Americans are used to standardized education programs. The biggest U.S. federal education initiative of the last two decades, No Child Left Behind, utilized universal testing measurements to assess school performance. However, applying the broad pedagogical values of American-style education to educational programs in developing countries does not appear to be a viable solution.

In a recent op-ed in the Huffington Post, World of Children Award co-founder and board chair Harry Leibowitz wrote that the most effective global education programs are those which take local needs into account.

“Our experience is that standardized programs ignore the background of various socio-economic groups, special needs children and the vicissitudes they face in early childhood and on a day-to-day basis,” Leibowitz wrote.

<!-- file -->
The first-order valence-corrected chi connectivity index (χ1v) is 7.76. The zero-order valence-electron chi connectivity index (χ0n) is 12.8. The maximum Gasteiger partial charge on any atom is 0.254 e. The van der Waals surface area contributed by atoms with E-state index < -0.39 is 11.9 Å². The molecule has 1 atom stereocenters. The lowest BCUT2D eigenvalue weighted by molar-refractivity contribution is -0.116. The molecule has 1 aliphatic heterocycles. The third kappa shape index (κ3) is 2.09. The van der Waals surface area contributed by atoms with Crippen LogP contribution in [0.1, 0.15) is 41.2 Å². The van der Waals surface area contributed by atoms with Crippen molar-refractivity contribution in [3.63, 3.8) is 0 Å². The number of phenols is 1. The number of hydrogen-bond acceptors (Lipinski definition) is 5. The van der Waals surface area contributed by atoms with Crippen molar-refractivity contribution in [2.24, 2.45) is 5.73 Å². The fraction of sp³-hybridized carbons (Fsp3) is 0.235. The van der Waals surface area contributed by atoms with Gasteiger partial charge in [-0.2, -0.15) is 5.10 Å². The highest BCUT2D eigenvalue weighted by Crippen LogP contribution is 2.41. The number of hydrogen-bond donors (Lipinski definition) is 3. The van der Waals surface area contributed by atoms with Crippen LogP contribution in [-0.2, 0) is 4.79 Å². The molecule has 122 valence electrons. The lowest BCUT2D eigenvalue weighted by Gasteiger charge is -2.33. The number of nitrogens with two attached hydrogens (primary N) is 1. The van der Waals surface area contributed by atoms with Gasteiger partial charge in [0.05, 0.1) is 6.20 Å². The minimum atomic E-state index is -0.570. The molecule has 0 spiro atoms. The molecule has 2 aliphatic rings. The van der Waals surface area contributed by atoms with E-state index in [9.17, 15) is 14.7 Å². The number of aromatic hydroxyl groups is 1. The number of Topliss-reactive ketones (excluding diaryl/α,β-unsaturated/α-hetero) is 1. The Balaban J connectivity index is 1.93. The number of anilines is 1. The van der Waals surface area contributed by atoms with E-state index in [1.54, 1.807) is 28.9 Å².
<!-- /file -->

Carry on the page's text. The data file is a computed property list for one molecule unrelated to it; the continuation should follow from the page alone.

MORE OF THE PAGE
Leibowitz cited the case of a World of Children Award Honoree in Nepal to demonstrate the value of adaptive educational programs. According to Leibowitz, the Honoree surveys the local job market every two years, in order to determine what jobs will be available in the near future. He then builds his educational programs to train students in skills specific to those jobs.

The results speak for themselves. According to Leibowitz, 95 percent of students attain gainful employment and remain employed after five years. This ensures self-sufficiency, productivity, a healthier lifestyle and, for women, the postponement of marriage and childbirth.

Until now, the World of Children Award has given three awards annually: the Youth Award, the Health Award and the Humanitarian Award. In 2015 however, the World of Children Award is introducing the Education Award for “extraordinary contributions to the education of children.”

With the World of Children Education Award, which will carry a stipend of at least $75,000, Leibowitz hopes to encourage the use of creativity in adapting education to the specific needs of students in different geographical and cultural environments.

– Parker Carroll

Sources: Foreign Affairs Huffington Post World of Children
Photo: Flickr